I need help filing Bankruptcy in Texas!

A lot of people associate the word "Bankruptcy" with something bad...

In 1934, the US Supreme Court ruled that bankruptcy was designed to give a debtor a "fresh start", allowing the debtor a new opportunity in life free from their previous financial burdens. Almost 100 years later, thanks in part to aggressive lobbying and marketing by greedy creditors, the word bankruptcy has lost it's redemptive message. Even in today's digital age, when information is just a click away, there are still a lot of misconceptions regarding filing bankruptcy here in Texas.

Yes, filing for bankruptcy is a big decision that comes with some financial consequences. However, in the hundreds of bankruptcy cases our firm has filed on behalf of our clients, not one person has ever told us they've felt worse off financially after filing. To the contrary, the feedback we've received has been overwhelmingly grateful that the lawsuits, judgments, and mountains of debt our clients were facing are now behind them.

Filing a Chapter 7 Bankruptcy here in Texas doesn't have to be a scary or embarrassing situation. Our lawyers have extensive experience with the local bankruptcy trustees, and we've made the process as quick and efficient as possible. A simple phone call is usually all we need to assess your case, determine if you qualify, and even offer helpful advice on if bankruptcy is the best solution for you. If you find yourself overwhelmed with concern about how to handle your debt related issues, please don't wait... The attorneys of Johnson & Bryan are available to step in on your behalf and help secure the fresh start to which you are entitled.

Common Bankruptcy Myths:
The Process
The Judge will come over and go through all my stuff
False Stamp
Your Property
I will lose my home and vehicles if I file bankruptcy
False Stamp
Your Credit
My credit score will be way worse than it is now
False Stamp
Your Future
I'll never be able to get a credit card or loan again
False Stamp
Let's talk about Chapter 7 Bankruptcy...

Chapter 7 bankruptcy is a legal procedure that allows you to erase, or discharge, most unsecured debts. Unsecured debts are typically accounts like credit cards, medical or hospital bills and personal loans and lines of credit. Almost all of these types of debt get discharged in bankruptcy. The exception to this is child support and most student loans. These debts are usually not eligible to be discharged. The other common form of debt is secured debt. Secured debt is typically something like your home mortgage or auto loan. These types of debt usually survive the bankruptcy process and, if you intend to keep them, you should continue to make your regular payment.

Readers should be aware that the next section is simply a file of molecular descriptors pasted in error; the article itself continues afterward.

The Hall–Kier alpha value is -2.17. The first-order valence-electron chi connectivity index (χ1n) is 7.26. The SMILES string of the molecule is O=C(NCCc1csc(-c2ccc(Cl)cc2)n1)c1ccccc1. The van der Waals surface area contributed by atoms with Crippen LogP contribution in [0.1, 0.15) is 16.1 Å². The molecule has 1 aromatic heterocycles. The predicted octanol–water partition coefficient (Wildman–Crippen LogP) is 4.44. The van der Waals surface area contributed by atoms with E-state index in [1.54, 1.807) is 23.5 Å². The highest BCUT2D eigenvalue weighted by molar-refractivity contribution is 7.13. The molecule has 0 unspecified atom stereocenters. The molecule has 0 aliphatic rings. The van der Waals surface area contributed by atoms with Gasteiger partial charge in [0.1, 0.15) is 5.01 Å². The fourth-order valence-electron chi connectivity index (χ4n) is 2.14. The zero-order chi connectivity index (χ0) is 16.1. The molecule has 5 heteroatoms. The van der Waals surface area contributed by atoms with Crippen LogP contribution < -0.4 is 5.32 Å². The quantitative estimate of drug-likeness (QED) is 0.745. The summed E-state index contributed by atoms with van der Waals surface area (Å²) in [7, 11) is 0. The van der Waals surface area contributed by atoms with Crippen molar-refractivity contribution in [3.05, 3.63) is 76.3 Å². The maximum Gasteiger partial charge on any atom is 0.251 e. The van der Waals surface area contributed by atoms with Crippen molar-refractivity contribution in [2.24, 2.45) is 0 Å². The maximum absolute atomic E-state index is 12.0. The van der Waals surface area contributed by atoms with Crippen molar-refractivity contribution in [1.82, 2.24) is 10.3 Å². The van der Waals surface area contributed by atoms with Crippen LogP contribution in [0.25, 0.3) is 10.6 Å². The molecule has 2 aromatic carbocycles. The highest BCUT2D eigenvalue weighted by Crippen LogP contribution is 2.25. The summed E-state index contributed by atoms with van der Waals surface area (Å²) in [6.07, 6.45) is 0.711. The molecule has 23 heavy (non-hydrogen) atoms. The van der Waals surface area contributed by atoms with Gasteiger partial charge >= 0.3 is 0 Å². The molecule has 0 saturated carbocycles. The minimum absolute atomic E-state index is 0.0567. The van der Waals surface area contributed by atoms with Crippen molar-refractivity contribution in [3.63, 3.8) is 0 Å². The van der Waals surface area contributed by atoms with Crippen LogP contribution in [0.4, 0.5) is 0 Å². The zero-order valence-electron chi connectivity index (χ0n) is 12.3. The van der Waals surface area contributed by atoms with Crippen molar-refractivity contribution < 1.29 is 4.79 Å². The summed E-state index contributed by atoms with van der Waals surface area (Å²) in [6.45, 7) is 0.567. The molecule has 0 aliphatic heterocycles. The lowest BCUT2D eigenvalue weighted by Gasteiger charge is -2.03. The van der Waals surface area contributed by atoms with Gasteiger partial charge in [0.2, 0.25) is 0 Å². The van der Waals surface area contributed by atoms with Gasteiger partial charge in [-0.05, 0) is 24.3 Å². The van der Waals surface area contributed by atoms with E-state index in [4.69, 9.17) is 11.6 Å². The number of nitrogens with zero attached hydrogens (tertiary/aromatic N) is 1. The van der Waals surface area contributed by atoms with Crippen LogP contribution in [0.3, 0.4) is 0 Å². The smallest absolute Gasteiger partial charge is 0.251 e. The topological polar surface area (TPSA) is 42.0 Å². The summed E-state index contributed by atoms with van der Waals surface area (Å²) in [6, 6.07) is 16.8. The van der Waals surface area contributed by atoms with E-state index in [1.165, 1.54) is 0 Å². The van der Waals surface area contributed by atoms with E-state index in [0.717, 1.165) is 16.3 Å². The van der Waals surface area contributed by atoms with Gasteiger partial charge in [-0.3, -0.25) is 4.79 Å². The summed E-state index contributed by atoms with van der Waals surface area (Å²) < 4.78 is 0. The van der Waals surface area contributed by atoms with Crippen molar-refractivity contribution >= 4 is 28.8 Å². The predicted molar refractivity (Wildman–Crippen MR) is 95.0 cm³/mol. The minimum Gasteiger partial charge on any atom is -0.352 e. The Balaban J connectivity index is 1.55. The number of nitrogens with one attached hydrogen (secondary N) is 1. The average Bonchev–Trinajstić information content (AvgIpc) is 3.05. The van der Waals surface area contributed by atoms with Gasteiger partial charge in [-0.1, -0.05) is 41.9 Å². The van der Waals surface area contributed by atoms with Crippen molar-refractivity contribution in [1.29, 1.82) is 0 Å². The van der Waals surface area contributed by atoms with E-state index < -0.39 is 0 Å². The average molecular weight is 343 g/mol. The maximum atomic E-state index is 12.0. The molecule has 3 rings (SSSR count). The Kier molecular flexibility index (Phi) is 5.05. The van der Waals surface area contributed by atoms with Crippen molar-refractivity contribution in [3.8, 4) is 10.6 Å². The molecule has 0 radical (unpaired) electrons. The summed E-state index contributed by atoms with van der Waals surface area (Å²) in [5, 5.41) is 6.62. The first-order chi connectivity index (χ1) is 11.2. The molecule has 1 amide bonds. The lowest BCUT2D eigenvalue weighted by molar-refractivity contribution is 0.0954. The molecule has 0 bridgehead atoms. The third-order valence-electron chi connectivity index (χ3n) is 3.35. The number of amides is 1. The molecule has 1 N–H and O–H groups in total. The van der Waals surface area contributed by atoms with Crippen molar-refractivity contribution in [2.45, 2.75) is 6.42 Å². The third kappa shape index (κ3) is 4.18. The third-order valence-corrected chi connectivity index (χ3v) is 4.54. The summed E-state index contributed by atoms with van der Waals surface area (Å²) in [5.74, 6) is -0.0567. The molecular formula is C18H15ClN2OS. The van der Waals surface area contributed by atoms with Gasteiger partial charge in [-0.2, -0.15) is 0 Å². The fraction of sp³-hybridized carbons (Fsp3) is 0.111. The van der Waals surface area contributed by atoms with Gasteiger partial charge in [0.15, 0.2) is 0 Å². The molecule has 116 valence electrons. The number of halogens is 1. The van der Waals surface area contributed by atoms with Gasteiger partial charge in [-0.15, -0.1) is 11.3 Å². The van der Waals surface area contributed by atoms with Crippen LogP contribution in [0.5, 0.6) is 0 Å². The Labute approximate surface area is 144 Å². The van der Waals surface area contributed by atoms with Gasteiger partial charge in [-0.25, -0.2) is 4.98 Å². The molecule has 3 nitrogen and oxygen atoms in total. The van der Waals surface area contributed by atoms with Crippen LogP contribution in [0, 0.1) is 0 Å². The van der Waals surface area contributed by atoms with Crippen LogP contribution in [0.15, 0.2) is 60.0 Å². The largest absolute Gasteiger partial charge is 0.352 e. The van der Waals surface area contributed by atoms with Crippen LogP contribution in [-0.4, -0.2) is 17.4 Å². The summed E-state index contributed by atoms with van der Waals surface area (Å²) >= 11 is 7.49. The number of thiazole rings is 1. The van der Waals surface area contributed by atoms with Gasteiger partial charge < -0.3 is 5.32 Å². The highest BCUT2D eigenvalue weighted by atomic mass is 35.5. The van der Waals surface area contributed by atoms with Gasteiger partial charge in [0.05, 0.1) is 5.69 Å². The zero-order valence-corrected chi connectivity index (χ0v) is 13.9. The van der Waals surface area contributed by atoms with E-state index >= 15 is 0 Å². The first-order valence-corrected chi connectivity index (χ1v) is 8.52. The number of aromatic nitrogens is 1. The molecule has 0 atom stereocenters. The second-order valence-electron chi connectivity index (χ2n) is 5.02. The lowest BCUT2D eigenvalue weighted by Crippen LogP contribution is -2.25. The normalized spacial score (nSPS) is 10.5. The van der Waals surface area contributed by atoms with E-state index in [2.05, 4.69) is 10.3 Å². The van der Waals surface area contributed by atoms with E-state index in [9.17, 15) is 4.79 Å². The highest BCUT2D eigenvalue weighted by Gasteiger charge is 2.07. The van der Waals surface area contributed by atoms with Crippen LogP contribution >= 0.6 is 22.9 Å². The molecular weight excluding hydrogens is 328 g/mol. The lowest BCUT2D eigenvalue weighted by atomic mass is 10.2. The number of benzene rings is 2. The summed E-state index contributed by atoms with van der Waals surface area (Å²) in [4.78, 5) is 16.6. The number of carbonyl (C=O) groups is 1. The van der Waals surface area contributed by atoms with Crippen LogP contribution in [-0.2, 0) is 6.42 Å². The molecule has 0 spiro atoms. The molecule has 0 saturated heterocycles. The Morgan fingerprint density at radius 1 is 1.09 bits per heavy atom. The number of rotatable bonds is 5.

So how does the bankruptcy process work?

Once we have spoken and determine bankruptcy is the best option in your case, we take over the process for you. We quickly complete the necessary paperwork and file the bankruptcy on your behalf. Your creditors are notified immediately and all debt collection efforts against you must cease! That's right, one of the many benefits of filing bankruptcy here in Texas is that the harassing phone calls and letters must stop. Even more important, filing bankruptcy freezes any current lawsuits filed by your creditors. Usually most creditors will simply abandon their lawsuits, since they will no longer be able to collect on the debt.

The next step will be the "Meeting of the Creditors". This meeting is an opportunity for your creditors and the bankruptcy trustee assigned to your case to ask you questions regarding your filing. The meeting is not held in front of a Judge. It is conducted informally in a small, private room. In 99% of the cases we've handled, no creditors even bother to show up. Generally, this is the only time you will have to attend any meetings or have any contact with the bankruptcy court. One of our attorneys will attend the meeting with you and answer any questions you may have.

After that, the court will review and process the filings, and you can typically expect to receive your discharge 60 days after the meeting of the creditors. The whole process from initial filing to discharge usually takes about 4 months. The discharge results in a permanent order prohibiting your creditors from taking any form of collection action on the discharged debts, including legal action or communication, such as telephone calls, letters, and personal contact.

What about my home? my cars? all my stuff?

The Texas Property Code and the Federal Bankruptcy Exemptions provide protections for various types of assets. Specifically, these exemptions protect your house, cars, household furnishings, clothes, furniture, jewelry and most retirement and pension plans. These exempt assets are protected and no one can take them. The trustee assigned to your case does have the right to sell any "non-exempt" property. However, in the majority of our Chapter 7 cases, ALL property is exempt.

Why do I need a lawyer? Can't I just file this myself?